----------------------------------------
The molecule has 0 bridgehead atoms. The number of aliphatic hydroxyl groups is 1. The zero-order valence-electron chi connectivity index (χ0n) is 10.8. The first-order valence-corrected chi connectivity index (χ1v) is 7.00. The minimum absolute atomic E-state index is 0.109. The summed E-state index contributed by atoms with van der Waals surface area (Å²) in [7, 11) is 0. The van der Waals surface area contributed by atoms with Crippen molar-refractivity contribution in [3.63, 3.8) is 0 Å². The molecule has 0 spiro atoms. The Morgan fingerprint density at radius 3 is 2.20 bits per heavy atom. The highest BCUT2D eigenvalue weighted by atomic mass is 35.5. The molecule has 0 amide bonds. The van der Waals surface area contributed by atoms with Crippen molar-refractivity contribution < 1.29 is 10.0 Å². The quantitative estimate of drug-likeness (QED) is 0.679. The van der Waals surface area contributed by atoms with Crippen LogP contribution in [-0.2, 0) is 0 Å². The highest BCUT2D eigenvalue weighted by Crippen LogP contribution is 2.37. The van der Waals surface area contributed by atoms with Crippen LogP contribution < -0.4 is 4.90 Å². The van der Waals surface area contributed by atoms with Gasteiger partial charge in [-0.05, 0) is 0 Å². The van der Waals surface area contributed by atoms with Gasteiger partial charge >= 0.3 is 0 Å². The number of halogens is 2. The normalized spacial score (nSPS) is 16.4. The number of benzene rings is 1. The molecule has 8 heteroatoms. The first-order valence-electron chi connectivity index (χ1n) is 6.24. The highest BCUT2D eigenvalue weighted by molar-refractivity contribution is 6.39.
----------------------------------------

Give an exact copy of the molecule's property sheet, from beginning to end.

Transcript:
The molecule has 0 bridgehead atoms. The number of aliphatic hydroxyl groups is 1. The zero-order valence-electron chi connectivity index (χ0n) is 10.8. The first-order valence-corrected chi connectivity index (χ1v) is 7.00. The minimum absolute atomic E-state index is 0.109. The summed E-state index contributed by atoms with van der Waals surface area (Å²) in [7, 11) is 0. The van der Waals surface area contributed by atoms with Crippen molar-refractivity contribution in [3.63, 3.8) is 0 Å². The molecule has 0 spiro atoms. The Morgan fingerprint density at radius 3 is 2.20 bits per heavy atom. The highest BCUT2D eigenvalue weighted by atomic mass is 35.5. The molecule has 0 amide bonds. The van der Waals surface area contributed by atoms with Crippen molar-refractivity contribution < 1.29 is 10.0 Å². The quantitative estimate of drug-likeness (QED) is 0.679. The van der Waals surface area contributed by atoms with Crippen LogP contribution in [-0.2, 0) is 0 Å². The highest BCUT2D eigenvalue weighted by Crippen LogP contribution is 2.37. The van der Waals surface area contributed by atoms with Crippen LogP contribution < -0.4 is 4.90 Å². The van der Waals surface area contributed by atoms with Gasteiger partial charge in [-0.05, 0) is 0 Å². The van der Waals surface area contributed by atoms with Gasteiger partial charge >= 0.3 is 0 Å². The number of halogens is 2. The normalized spacial score (nSPS) is 16.4. The number of benzene rings is 1. The molecule has 8 heteroatoms. The first-order valence-electron chi connectivity index (χ1n) is 6.24. The highest BCUT2D eigenvalue weighted by molar-refractivity contribution is 6.39.